The Environmental Cost of Moving All Our Stuff is Huge. How Can We Shrink it?


Publication:
Date: 
December 14, 2015
With more than 50,000 ships and 3 million trucks transporting goods around the world, opportunities to reduce our impact abound.

Much of the stuff around us at any given moment — be it product, commodity or raw material — was once on a boat. To get from wherever it was made or processed or harvested to wherever it’s used or consumed, all this stuff embarks on a seaborne journey around the world. It happens thousands of times a day, on tens of thousands of vessels moving from port to port. Ships handle roughly 90 percent of global trade, nearly 10 billion metric tons (11 billion tons) of stuff per year.

Boats and ports are only a part of the picture. Airlines, railroads, trucks, warehouses, refrigerators, delivery people — the international system of goods movement is integral to the way we live in the 21st century. It also is a huge source of opportunity to reduce humans’ environmental footprint.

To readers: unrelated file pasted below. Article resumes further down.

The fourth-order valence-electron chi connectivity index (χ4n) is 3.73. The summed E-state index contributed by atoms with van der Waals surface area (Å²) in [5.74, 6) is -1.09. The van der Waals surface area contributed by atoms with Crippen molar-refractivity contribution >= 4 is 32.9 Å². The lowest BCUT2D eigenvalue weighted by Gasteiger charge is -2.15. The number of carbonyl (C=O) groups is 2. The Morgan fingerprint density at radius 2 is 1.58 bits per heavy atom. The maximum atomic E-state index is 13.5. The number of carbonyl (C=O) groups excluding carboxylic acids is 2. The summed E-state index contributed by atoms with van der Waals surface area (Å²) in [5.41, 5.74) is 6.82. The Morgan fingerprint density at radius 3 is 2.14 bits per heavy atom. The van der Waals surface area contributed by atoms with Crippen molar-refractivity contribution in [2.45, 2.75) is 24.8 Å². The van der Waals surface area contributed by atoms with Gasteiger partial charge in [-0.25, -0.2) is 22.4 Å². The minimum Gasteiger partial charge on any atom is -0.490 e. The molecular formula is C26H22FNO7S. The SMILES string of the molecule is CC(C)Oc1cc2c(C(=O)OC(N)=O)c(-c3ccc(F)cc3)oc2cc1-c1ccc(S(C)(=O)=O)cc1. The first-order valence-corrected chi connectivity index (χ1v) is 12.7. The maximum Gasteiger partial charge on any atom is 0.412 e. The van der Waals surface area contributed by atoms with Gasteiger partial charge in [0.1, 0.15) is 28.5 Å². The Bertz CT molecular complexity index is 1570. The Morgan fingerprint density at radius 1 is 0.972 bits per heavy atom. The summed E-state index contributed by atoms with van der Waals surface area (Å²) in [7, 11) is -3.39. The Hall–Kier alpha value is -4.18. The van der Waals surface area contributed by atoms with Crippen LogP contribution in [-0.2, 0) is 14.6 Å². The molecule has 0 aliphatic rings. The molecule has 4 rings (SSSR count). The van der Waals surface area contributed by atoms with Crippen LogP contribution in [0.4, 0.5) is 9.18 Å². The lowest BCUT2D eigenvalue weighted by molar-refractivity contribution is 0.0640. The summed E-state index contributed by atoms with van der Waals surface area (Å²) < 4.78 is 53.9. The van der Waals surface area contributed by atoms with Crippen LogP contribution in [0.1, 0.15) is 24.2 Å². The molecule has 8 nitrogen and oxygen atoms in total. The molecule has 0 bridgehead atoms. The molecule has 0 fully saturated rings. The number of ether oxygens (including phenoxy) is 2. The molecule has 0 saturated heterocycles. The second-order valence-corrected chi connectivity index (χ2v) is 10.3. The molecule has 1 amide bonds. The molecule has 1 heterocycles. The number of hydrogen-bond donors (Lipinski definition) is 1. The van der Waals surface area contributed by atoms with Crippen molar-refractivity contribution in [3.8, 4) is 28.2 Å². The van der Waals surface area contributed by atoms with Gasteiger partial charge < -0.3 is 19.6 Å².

The 10 billion tons of stuff shipped around the planet in 2014 is two-thirds more than what was moved in 2000. “Retail sales in the United States and across the world are increasing, in spite of all the economic cycles,” says Jean-Paul Rodrigue, a professor at Hofstra University and an expert in transport geography. “There’s more people, there’s more consumption.”

It’s been estimated that shipping accounts for 3 to 4 percent of human-caused carbon emissions.More than 47,000 big ships handle the bulk of this cargo, most of which (by weight) is made up of crude oil, iron ore, coal and other building blocks of the modern world. About 6,100 container ships carry the consumer goods we’re more likely to encounter and purchase — the televisions and socks and frying pans of day-to-day life. Transported around the world in standardized containers, it is this stuff that has dramatically transformed shipping from a dockside hustle of men hauling crates to a highly mechanized, multimodal system that can have a box of South American bananas off a boat and on sale in the U.S. within hours.

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